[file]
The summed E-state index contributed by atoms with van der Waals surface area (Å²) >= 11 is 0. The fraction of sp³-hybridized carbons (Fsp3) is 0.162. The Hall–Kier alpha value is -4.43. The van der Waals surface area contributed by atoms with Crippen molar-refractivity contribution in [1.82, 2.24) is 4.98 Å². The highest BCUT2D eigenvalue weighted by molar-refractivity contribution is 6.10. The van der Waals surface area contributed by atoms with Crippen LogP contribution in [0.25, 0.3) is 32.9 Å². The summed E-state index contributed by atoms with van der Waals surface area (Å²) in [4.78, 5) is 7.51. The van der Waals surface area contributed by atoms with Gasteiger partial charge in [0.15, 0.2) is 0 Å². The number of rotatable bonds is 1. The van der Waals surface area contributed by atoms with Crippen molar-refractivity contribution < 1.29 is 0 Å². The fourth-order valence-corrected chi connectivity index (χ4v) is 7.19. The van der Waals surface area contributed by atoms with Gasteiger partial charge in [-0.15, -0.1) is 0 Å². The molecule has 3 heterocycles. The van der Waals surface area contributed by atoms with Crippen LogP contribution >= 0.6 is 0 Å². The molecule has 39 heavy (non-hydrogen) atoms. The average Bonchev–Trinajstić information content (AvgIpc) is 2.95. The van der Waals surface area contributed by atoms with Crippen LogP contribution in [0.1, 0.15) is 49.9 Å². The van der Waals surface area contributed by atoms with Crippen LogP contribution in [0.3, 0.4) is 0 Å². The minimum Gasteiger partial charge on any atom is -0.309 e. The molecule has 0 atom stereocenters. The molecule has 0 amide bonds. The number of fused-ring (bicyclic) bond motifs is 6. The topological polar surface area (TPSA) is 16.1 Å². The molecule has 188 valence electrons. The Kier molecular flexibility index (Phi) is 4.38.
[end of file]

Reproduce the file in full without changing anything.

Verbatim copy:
The summed E-state index contributed by atoms with van der Waals surface area (Å²) >= 11 is 0. The fraction of sp³-hybridized carbons (Fsp3) is 0.162. The Hall–Kier alpha value is -4.43. The van der Waals surface area contributed by atoms with Crippen molar-refractivity contribution in [1.82, 2.24) is 4.98 Å². The highest BCUT2D eigenvalue weighted by molar-refractivity contribution is 6.10. The van der Waals surface area contributed by atoms with Crippen LogP contribution in [0.25, 0.3) is 32.9 Å². The summed E-state index contributed by atoms with van der Waals surface area (Å²) in [4.78, 5) is 7.51. The van der Waals surface area contributed by atoms with Gasteiger partial charge in [0.15, 0.2) is 0 Å². The number of rotatable bonds is 1. The van der Waals surface area contributed by atoms with Crippen molar-refractivity contribution < 1.29 is 0 Å². The fourth-order valence-corrected chi connectivity index (χ4v) is 7.19. The van der Waals surface area contributed by atoms with Gasteiger partial charge in [-0.15, -0.1) is 0 Å². The molecule has 3 heterocycles. The van der Waals surface area contributed by atoms with Crippen LogP contribution >= 0.6 is 0 Å². The molecule has 39 heavy (non-hydrogen) atoms. The average Bonchev–Trinajstić information content (AvgIpc) is 2.95. The van der Waals surface area contributed by atoms with Crippen LogP contribution in [0.1, 0.15) is 49.9 Å². The van der Waals surface area contributed by atoms with Crippen LogP contribution in [0.3, 0.4) is 0 Å². The minimum Gasteiger partial charge on any atom is -0.309 e. The molecule has 0 atom stereocenters. The molecule has 0 amide bonds. The number of fused-ring (bicyclic) bond motifs is 6. The topological polar surface area (TPSA) is 16.1 Å². The molecule has 188 valence electrons. The Kier molecular flexibility index (Phi) is 4.38.